(Astrobiology). So, some scientists believe that viruses, which are more machine like, came before organic cellular life, which makes more sense to me, in terms of a logical sequence.

That theoretical sequence would then be:
1) neutrons & protons, 2) elements (atoms), 3) molecules, 4) complex molecules ("molecular machines") like the prion, 5) phages, 6) more complex viruses, then 7) single cell organisms.
That sequence would move from the very simple, to slightly more complex, then on to very complex, so it would appear to be a more logical sequence.

Our "Bacteriophage T4", shown in the drawing at the top of the post, which does sorta look machine-like anyway, would fit into sequence #4 or sequence #5.

Microbes would fit into sequence #7, thus the answer to the question, in the title of this post, depends on whether phages generate the toxins or whether microbes do so.

Whether or not viruses, phages, or toxins of power are considered to be machine or organism, in the upcoming development of the hypothesis, we will also consider prions and phages when we consider ideas about the toxins of power.

A scientific paper published in Science contains this abstract:
The processes responsible for the evolution of key innovations, whereby lineages acquire qualitatively new functions that expand their ecological opportunities, remain poorly understood. We examined how a virus, bacteriophage λ, evolved to infect its host, Escherichia coli, through a novel pathway. Natural selection promoted the fixation of mutations in the virus’s host-recognition protein, J, that improved fitness on the original receptor, LamB, and set the stage for other mutations that allowed infection through a new receptor, OmpF. These viral mutations arose after the host evolved reduced expression of LamB, whereas certain other host mutations prevented the phage from evolving the new function. This study shows the complex interplay between genomic processes and ecological conditions that favor the emergence of evolutionary innovations.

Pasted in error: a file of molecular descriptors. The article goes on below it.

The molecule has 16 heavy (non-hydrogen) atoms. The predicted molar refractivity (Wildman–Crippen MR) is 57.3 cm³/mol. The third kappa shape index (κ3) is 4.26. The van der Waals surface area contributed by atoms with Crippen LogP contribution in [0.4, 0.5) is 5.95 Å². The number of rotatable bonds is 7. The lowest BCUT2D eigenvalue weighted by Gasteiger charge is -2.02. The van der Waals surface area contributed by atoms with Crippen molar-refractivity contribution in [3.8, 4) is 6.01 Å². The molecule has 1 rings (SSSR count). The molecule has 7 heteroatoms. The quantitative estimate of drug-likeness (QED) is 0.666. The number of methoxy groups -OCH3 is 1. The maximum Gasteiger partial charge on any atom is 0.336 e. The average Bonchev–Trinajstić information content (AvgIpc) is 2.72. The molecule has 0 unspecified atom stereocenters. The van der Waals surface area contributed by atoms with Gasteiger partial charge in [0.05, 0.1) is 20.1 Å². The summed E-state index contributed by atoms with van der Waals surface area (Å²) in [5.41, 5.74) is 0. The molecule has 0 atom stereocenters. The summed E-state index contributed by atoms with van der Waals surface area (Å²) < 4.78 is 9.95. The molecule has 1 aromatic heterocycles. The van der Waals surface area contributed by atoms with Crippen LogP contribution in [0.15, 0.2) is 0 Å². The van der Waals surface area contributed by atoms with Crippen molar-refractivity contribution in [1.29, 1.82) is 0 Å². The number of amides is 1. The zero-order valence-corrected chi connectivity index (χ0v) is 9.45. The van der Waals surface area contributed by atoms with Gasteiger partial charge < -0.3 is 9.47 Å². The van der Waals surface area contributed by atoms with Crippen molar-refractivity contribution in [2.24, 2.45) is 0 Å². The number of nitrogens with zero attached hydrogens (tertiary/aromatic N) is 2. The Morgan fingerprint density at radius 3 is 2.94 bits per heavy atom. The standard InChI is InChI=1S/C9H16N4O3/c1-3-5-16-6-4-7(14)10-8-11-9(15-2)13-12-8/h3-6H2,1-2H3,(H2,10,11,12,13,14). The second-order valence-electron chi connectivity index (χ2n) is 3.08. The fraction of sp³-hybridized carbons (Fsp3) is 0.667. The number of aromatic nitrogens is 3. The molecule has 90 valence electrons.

(Repeatability and Contingency, Science, Jan. 2012, italics added). There is an entire unknown world out there upon which to base our belief system.

Various non-life machines like prions, phages, and viruses can also be symbiont to humans and other species to help them survive:
If not for a virus, none of us would ever be born.
T4 in "living" color

In 2000, a team of Boston scientists discovered a peculiar gene in the human genome. It encoded a protein made only by cells in the placenta. They called it syncytin.
What made syncytin peculiar was that it was not a human gene. It bore all the hallmarks of a gene from a virus.

Viruses have insinuated themselves into the genome of our ancestors for hundreds of millions of years.
It turned out that syncytin was not unique to humans. Chimpanzees had the same virus gene at the same spot in their genome. So did gorillas. So did monkeys. What’s more, the gene was strikingly similar from one species to the next.
(Discover). While that may complicate things, in the sense that it is more controversial to contemplate non-living machines doing things critical for living things, nevertheless, it emphasizes the importance of microbes and even smaller entities in terms of what we need for survival on this planet.